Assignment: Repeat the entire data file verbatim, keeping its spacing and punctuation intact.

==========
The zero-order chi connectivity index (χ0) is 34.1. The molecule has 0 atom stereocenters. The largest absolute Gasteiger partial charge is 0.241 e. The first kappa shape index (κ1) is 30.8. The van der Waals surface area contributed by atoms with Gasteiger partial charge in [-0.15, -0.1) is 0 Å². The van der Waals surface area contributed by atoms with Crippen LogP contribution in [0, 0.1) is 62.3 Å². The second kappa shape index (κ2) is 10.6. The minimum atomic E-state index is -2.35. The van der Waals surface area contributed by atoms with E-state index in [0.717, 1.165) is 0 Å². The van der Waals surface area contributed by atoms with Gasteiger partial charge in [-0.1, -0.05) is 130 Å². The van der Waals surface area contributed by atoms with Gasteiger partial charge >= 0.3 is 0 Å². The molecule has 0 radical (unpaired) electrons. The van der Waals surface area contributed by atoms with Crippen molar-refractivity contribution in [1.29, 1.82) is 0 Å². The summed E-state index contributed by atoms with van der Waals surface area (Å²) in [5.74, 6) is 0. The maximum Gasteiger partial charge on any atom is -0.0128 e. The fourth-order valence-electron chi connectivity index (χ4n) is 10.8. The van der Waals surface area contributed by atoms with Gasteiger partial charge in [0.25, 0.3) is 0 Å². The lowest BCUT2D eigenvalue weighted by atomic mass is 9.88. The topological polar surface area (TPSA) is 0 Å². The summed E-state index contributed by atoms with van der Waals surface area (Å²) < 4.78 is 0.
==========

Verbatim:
The zero-order chi connectivity index (χ0) is 34.1. The molecule has 0 atom stereocenters. The largest absolute Gasteiger partial charge is 0.241 e. The first kappa shape index (κ1) is 30.8. The van der Waals surface area contributed by atoms with Gasteiger partial charge in [-0.15, -0.1) is 0 Å². The van der Waals surface area contributed by atoms with Crippen LogP contribution in [0, 0.1) is 62.3 Å². The second kappa shape index (κ2) is 10.6. The minimum atomic E-state index is -2.35. The van der Waals surface area contributed by atoms with E-state index in [0.717, 1.165) is 0 Å². The van der Waals surface area contributed by atoms with Gasteiger partial charge in [-0.1, -0.05) is 130 Å². The van der Waals surface area contributed by atoms with Gasteiger partial charge >= 0.3 is 0 Å². The molecule has 0 radical (unpaired) electrons. The van der Waals surface area contributed by atoms with Crippen molar-refractivity contribution in [1.29, 1.82) is 0 Å². The summed E-state index contributed by atoms with van der Waals surface area (Å²) in [5.74, 6) is 0. The maximum Gasteiger partial charge on any atom is -0.0128 e. The fourth-order valence-electron chi connectivity index (χ4n) is 10.8. The van der Waals surface area contributed by atoms with Gasteiger partial charge in [0.25, 0.3) is 0 Å². The lowest BCUT2D eigenvalue weighted by atomic mass is 9.88. The topological polar surface area (TPSA) is 0 Å². The summed E-state index contributed by atoms with van der Waals surface area (Å²) < 4.78 is 0.